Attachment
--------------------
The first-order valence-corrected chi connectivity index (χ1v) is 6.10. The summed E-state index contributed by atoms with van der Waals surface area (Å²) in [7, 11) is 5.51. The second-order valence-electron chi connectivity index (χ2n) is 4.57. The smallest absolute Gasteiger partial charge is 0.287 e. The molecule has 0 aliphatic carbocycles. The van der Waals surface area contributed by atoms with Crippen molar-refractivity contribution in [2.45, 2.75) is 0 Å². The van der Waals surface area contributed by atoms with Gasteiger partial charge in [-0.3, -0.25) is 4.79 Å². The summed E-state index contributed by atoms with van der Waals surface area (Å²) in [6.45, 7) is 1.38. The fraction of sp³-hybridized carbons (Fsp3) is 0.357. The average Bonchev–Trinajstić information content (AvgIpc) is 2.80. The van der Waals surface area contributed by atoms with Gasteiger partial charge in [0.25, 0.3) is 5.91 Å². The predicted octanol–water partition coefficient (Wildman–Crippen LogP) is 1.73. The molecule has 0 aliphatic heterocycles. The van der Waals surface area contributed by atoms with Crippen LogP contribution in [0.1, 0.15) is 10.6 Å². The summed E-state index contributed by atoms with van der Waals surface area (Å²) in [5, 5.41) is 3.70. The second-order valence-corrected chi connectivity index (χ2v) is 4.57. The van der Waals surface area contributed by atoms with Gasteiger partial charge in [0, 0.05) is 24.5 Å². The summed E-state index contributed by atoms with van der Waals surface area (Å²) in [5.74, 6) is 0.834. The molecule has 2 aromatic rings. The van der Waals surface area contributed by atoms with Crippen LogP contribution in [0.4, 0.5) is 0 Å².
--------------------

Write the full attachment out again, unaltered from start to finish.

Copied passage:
The first-order valence-corrected chi connectivity index (χ1v) is 6.10. The summed E-state index contributed by atoms with van der Waals surface area (Å²) in [7, 11) is 5.51. The second-order valence-electron chi connectivity index (χ2n) is 4.57. The smallest absolute Gasteiger partial charge is 0.287 e. The molecule has 0 aliphatic carbocycles. The van der Waals surface area contributed by atoms with Crippen molar-refractivity contribution in [2.45, 2.75) is 0 Å². The van der Waals surface area contributed by atoms with Gasteiger partial charge in [-0.3, -0.25) is 4.79 Å². The summed E-state index contributed by atoms with van der Waals surface area (Å²) in [6.45, 7) is 1.38. The fraction of sp³-hybridized carbons (Fsp3) is 0.357. The average Bonchev–Trinajstić information content (AvgIpc) is 2.80. The van der Waals surface area contributed by atoms with Gasteiger partial charge in [0.25, 0.3) is 5.91 Å². The predicted octanol–water partition coefficient (Wildman–Crippen LogP) is 1.73. The molecule has 0 aliphatic heterocycles. The van der Waals surface area contributed by atoms with Crippen LogP contribution in [0.1, 0.15) is 10.6 Å². The summed E-state index contributed by atoms with van der Waals surface area (Å²) in [5, 5.41) is 3.70. The second-order valence-corrected chi connectivity index (χ2v) is 4.57. The van der Waals surface area contributed by atoms with Gasteiger partial charge in [0, 0.05) is 24.5 Å². The summed E-state index contributed by atoms with van der Waals surface area (Å²) in [5.74, 6) is 0.834. The molecule has 2 aromatic rings. The van der Waals surface area contributed by atoms with Crippen LogP contribution in [0.4, 0.5) is 0 Å².